Eastside Culture Crawl is forced to switch gears
// Natahsha Prakash

I n a real estate capital like Vancouver, studio space is a luxury. In spite of this, the cultural community soldiers on.

Since 1997, the Eastside Culture Crawl has developed from 45 to over 300 participating artists every year, and now one of the biggest art events in Vancouver, attracting more than 10,000 people annually. Spanning three days beginning on Nov. 18, the Culture Crawl allows members of the general public to visit East Vancouver artists in their workspaces. Painters, jewelers, sculptors, furniture makers, musicians, weavers, potters, writers, printmakers, and even photographers are all included in the mix. However, the event has a very specific format: artists may not sublet or rent out their studios for the event; the participants must be in their own studios in order to participate.

“The Eastside Culture Crawl is focused exclusively on artists in their studios,” said Jeffrey Boone, executive director of the Eastside Culture Crawl. “The only criteria is that artists have their studio space within boundaries, and that their work is handmade.”

These studios, however, are very difficult to come by. In the past, artists, including Eri Ishii, have fought for their studios, taking it to City Hall to save the coveted creative spaces.

“If we lose this and any more buildings like this, we’re going to be like just another North American suburb,” said Ishii in an interview with the Georgia Straight. “If this happens, the whole city will be dead.”

Boone did note that the increasing pressure space in the East Side neighborhood have caused artists to drop out of the event. “A number of buildings and houses have been sold in the past couple of years,” he notes. These buildings were previously rented by artists for studios, and are now rented out for commercial and residential use.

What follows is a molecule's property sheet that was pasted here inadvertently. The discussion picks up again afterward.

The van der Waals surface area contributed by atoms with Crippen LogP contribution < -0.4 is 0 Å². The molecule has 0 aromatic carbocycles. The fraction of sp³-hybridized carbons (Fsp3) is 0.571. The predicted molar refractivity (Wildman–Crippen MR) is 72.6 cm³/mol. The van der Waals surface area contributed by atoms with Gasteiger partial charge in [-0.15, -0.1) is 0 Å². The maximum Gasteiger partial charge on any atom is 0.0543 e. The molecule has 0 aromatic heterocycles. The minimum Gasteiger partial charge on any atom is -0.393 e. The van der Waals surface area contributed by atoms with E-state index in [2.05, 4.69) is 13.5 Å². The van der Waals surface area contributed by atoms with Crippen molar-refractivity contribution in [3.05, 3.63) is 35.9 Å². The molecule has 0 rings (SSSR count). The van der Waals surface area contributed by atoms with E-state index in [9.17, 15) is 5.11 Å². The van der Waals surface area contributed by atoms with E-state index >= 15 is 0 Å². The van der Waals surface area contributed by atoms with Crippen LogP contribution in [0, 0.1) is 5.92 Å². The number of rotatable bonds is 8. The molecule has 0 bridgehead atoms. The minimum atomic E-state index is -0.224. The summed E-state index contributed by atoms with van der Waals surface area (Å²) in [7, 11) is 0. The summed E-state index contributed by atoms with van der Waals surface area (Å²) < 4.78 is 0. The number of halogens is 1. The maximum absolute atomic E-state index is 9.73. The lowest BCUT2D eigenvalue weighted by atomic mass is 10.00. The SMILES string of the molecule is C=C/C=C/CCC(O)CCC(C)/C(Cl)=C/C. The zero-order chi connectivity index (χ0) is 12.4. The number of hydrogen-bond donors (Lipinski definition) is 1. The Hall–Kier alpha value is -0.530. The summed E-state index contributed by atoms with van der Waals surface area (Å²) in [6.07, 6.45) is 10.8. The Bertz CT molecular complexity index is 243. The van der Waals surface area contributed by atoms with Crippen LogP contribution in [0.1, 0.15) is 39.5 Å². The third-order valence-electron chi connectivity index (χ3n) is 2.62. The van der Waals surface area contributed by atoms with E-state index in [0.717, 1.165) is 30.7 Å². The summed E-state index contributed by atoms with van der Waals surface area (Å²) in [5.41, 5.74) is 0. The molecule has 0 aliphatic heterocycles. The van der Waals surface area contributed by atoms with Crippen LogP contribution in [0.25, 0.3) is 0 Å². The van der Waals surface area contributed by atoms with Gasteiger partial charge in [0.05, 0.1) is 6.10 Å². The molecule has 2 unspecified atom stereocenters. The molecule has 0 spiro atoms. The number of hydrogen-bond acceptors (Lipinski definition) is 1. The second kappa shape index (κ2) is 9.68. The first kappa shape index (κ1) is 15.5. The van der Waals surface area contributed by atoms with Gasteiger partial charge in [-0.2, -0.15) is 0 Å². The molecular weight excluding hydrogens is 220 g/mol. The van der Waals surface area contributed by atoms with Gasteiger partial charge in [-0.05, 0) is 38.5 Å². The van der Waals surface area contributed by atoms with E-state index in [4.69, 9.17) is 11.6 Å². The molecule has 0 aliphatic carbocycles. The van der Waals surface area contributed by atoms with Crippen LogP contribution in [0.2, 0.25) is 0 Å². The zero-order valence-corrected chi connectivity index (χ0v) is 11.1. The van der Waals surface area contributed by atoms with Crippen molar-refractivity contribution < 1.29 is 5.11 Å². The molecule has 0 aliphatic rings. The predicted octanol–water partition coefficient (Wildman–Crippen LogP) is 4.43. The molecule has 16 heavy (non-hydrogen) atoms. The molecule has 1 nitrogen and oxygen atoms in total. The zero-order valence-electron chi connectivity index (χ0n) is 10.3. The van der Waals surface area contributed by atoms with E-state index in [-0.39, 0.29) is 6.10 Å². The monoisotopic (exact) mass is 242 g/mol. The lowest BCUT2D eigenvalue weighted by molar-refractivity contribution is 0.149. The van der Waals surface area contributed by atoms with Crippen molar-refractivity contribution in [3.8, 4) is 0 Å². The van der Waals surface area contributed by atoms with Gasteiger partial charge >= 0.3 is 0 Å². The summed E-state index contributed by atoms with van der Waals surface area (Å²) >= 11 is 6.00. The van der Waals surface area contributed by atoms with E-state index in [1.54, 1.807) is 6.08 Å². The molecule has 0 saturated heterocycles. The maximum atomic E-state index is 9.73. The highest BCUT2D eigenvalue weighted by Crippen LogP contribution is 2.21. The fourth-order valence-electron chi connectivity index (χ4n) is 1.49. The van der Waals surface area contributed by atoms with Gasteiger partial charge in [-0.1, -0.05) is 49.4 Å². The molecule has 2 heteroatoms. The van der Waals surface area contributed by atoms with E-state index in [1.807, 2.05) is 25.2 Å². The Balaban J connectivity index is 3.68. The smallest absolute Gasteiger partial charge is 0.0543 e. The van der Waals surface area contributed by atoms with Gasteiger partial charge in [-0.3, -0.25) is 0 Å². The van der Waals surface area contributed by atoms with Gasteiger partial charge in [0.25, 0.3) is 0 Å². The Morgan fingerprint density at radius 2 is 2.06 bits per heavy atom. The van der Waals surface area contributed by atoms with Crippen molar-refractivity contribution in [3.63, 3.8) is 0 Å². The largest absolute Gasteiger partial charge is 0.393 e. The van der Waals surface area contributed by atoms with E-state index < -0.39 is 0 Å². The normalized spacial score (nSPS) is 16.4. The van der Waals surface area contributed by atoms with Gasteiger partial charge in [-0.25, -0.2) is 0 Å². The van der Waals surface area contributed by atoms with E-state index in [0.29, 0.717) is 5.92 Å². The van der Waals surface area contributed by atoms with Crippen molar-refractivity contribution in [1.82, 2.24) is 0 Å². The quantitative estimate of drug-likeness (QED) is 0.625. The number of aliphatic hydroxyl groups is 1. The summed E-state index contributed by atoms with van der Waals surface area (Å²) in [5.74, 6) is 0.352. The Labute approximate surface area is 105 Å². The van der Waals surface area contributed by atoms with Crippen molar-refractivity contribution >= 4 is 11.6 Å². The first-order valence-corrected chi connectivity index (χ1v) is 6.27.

One such space is 901 Main St. near the Georgia Viaduct, a building that, in the past, provided studio space to 30 artists, including Sarah Mousseau. “Soon, events like the Culture Crawl, they won’t even be around because there won’t be spaces anymore,” she said during an interview with the Vancouver Courier in 2007. Real estate advisor, Dwanye Launt had been working on preserving the studio spaces in East Side Vancouver for over a decade, hosting a petition called “Save Artists of 910 Main Street”.

Unfortunately, in 2009, Amacon Developments pushed out the artists of 901 Main Street, wanting to develop the industrial space into high-end apartments. After a 70 per cent increase on rent, artists were left with no choice but to leave the space.

In a recent interview by the Vancouver Sun, Vancouver Mayor Gregor Robertson explained that the Vision Vancouver council was seeking to amend current zoning in order for artists to gain work space; in other words, they’re “looking at space in the city and enabling artists to use that existing space more effectively than its current use.”

In the past, the artist occupation of 910 Main Street was illegal, but now there is dialogue about changing the policies that made that so. Jane Wolsak, one of the artists evicted, told the Vancouver Sun, “It’s a start. Vancouver is a very expensive city and artists find it hard to work here.”

There are many artists that work from home, but the Crawl is meant to bring artists and the public together in spaces that are dedicated to their art. Due to limited studio space, Boone noted that a separate event may need to be created for showcasing work in a gallery setting. Furthermore, being the largest art event in Vancouver, and with the emphasis on studio space, the Eastside Culture Crawl directors have been asked to facilitate connections for artists to find studio space. “Over the past number of years, there has been more interest in the having the organization help in a larger sense,” says Boone. “So we’re initiating a process toward developing a building of non-profit owned and operated studios.”

Currently, the project is in its early term, with a phased process. The Culture Crawl team has established a scope of possibilities and is now working in making those ideas a reality. The first step was leasing an office, a first for the Vancouver event. Boone is happy with the new direction. “We are subleasing space so we learn how to manage property. It’s an amazing opportunity and growth process for everyone involved. It’s a very exciting time.”

// Natahsha Prakash, Writer
// Illustration by Camille Segur

Enjoy it? Share this on Facebook


© 2011 The Capilano Courier. phone: 604.984.4949 fax: 604.984.1787 email: